- 1 (male)(— of deer)(— of rabbit)(— of hare)Example sentences
- Some places base the cost of a deer hunt on the size of a buck's antlers - the bigger the antlers, the more the hunt costs.
- Herein, we consider two main hypotheses to assess the possible function of the post-copulatory vocalization of fallow bucks.
- When, freezing and exhausted, he finally felt land beneath his limbs, the buck collapsed.
- Marion had never got on with her father, but right now if she saw his face she'd have cheerfully swung the three strong buck rabbits she was carrying into it.
- During my North Cotswold Mastership, I made Butler, the terrier man, carry a huge white buck ferret on his bicycle, and very useful he proved to be.
- John, as mentioned at the outset, had two dogs that were almost drowned by a wild buck kangaroo when it took them on in a small reservoir on his family's property.
- 2 (dandy) [archaic]Example sentences
- For many of the young bucks in their scarlet tunics, what starts as a great imperial adventure ends in either a squalid death or captivity.
- He's both the wise man and the young buck trying to prove himself.
- That old cliche of a blend of young bucks and seasoned campaigners was there in abundance.
- 1.1(horse/steer)1.2 (move jerkily)(American English) (car/deck)dar sacudidasExample sentences1.3 (resist, oppose) (American English) to buck
- I couldn't avoid them all, and the ship bucked and heaved under me as more rocks than I would like to count peppered our outer hull.
- The boat bucked and spun and entered the rapids.
- The truck bucked violently as the shock wave slammed against it, and Ian was pelted with small stones and dust, first from behind, then a split second later from the opposite direction.
againstsomething/somebodyto buckrebelarse contraalgo/alguien againsto at -ingresistirse a+ infinitiveExample sentences
- The horse was small, but it was sturdy, and it suddenly started bucking and plunging in a manner that would have done a bronco proud.
- Proper dental care has eliminated dangerous behaviors such as bolting, flipping over backwards, and bucking in a number of my clients' horses.
- The gelding had almost bucked her off several times, and all we had done was walk and trot.
- (especially American English) (trend)to buck the systemresistirse or oponerse air contra la corrienteExample sentences
- European bourses ended the week in the red yesterday, but the Irish market bucked the trend managing to stay ahead throughout the day's trading.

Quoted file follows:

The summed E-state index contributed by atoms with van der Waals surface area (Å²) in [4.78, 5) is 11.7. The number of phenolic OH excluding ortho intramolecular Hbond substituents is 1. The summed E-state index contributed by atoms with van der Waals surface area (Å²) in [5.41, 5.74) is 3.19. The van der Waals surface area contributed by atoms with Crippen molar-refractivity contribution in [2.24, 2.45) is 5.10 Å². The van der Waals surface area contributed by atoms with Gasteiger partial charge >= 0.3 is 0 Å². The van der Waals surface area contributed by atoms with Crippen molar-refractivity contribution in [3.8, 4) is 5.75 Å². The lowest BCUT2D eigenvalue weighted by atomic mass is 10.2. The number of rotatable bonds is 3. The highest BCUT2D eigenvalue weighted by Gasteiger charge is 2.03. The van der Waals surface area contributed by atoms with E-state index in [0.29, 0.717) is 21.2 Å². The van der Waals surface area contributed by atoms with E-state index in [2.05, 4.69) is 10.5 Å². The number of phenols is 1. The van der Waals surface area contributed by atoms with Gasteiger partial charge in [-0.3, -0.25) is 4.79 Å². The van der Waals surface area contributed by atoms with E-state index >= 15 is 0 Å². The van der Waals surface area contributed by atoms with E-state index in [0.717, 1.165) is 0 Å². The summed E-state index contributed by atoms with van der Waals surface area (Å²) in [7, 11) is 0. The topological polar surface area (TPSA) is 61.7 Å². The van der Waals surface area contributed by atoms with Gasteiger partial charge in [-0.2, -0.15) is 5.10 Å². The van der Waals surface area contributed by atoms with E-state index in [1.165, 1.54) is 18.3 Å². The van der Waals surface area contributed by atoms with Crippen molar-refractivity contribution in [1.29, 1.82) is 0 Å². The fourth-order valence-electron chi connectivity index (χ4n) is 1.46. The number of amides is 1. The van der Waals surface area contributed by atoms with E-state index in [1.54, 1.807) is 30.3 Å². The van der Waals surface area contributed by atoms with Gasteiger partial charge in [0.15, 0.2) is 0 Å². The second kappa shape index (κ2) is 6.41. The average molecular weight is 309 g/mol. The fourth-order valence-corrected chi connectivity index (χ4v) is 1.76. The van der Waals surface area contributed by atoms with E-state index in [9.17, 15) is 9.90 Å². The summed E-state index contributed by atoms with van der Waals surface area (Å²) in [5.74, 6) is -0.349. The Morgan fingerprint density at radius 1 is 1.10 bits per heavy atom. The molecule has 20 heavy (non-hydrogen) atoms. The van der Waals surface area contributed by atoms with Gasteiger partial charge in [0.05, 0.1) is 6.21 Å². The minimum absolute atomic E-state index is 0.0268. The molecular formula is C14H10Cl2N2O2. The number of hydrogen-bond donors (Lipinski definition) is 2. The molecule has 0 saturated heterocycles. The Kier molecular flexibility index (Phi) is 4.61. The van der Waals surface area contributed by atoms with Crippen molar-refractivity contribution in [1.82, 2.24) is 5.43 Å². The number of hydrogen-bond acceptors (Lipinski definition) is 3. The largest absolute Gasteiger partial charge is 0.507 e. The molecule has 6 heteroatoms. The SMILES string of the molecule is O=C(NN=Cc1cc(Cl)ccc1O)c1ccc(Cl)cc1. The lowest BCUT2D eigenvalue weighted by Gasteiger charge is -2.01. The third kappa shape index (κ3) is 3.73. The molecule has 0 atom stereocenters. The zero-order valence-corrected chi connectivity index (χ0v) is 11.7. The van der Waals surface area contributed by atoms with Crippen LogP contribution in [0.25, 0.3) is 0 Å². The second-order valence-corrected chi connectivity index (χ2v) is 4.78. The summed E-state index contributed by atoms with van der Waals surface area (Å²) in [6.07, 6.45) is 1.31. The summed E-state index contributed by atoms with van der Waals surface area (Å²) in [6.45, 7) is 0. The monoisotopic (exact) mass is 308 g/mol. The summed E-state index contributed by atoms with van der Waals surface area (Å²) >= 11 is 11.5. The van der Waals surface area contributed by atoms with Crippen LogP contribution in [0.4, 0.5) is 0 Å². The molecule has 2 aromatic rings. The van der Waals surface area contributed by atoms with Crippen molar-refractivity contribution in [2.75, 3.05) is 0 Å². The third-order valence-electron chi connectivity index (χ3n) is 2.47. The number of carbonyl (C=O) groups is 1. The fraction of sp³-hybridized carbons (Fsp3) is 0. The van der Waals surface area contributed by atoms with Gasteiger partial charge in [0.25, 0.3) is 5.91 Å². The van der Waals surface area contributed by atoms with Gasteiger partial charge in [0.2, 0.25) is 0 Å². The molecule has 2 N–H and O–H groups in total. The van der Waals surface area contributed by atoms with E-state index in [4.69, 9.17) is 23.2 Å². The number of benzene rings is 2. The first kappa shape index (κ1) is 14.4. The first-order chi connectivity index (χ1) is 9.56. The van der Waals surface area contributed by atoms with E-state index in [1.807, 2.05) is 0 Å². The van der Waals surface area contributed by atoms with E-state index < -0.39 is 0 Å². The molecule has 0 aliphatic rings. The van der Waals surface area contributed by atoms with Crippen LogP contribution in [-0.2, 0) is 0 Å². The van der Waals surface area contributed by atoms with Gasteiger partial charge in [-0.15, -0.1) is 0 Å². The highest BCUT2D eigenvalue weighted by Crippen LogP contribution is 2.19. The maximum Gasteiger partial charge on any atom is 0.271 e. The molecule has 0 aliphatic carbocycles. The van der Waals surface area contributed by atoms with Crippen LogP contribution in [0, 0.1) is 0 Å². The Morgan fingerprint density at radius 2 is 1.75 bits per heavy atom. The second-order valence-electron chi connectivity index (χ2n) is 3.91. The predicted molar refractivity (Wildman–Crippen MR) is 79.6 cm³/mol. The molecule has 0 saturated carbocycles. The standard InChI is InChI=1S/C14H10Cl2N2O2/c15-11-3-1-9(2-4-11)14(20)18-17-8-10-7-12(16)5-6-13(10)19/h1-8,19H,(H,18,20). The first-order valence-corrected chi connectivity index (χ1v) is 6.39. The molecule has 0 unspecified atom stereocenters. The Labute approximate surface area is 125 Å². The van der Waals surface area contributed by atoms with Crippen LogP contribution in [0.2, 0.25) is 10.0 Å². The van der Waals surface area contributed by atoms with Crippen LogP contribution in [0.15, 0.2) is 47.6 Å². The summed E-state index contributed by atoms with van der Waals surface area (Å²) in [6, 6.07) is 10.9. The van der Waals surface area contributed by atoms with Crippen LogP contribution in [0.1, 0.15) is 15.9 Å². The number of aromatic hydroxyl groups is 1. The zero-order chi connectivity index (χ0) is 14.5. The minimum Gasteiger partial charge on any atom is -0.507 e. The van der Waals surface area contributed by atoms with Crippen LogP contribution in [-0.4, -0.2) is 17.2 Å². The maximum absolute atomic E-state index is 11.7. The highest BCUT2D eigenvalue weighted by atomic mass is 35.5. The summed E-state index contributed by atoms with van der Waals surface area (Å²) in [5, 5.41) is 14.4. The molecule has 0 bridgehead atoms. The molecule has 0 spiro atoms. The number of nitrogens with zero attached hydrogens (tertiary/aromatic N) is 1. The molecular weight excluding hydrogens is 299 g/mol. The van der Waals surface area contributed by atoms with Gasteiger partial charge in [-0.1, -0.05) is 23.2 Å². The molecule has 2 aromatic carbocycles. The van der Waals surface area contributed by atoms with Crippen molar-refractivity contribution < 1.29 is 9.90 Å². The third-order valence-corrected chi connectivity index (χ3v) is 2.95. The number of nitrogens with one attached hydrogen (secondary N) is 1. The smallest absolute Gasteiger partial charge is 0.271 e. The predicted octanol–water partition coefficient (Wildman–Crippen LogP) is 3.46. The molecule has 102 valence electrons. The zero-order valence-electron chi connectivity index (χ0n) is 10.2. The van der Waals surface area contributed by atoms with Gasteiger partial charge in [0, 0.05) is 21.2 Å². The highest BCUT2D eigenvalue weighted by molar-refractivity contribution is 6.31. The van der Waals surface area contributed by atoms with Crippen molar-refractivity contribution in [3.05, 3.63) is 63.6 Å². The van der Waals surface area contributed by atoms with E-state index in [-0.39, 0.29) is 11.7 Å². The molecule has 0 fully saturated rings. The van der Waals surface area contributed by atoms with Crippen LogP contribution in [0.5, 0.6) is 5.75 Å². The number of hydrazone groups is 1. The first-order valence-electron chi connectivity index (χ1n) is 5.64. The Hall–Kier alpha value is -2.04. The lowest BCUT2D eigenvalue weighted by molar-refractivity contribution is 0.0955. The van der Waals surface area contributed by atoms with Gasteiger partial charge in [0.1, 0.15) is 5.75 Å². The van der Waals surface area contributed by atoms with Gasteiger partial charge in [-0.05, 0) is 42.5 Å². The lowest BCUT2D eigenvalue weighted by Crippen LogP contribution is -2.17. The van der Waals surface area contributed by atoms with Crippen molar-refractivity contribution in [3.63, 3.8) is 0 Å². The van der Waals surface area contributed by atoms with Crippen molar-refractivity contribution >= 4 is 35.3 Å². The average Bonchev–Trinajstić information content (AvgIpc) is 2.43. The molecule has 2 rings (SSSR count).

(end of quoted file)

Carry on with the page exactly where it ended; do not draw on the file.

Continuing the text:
- The outgoing chief executive still believes you cannot buck the market.
- But whenever coaches buck conventional wisdom, they face intense scrutiny from reporters and fans.
- (American English) [colloquial] (before noun)Example sentences
- Like the old buck sergeant he is, Shipley hurried them off to the appropriate ticket agent.
- In 1954, I became a Ph.D. in mathematics and a buck private in the Army.
- Pat Reid was buck private to begin with and, even though he was in charge of an important group, he remained a buck private until the day he left Spain.
- 1verb + adverb 1.1 (become cheerful)
- (especially American English) [colloquial] (dollar) big bucksto make a fast o quick buckun dineral or (in South America also) un platal or (in Spain also) un pastón or (in Mexico also) un lanón [colloquial]they just want to make a fast buck out of the touristshacer dinero or (in South America also) plata fácillo único que buscan es hacer dinero or (in South America also) plata fácil con los turistasExample sentences
- I know, but it's just five bucks, and at this point I'm almost eager to give it to him.
- Can you imagine paying 47 bucks to watch skateboarding?
- It was only about 8 euros, which is about US 10 bucks.
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In some Andean countries, particularly Chile, onces is a light meal eaten between five and six p.m., the equivalent of "afternoon tea" in Britain. In Colombia, on the other hand, onces is a light snack eaten between breakfast and lunch. It is also known as mediasnueves.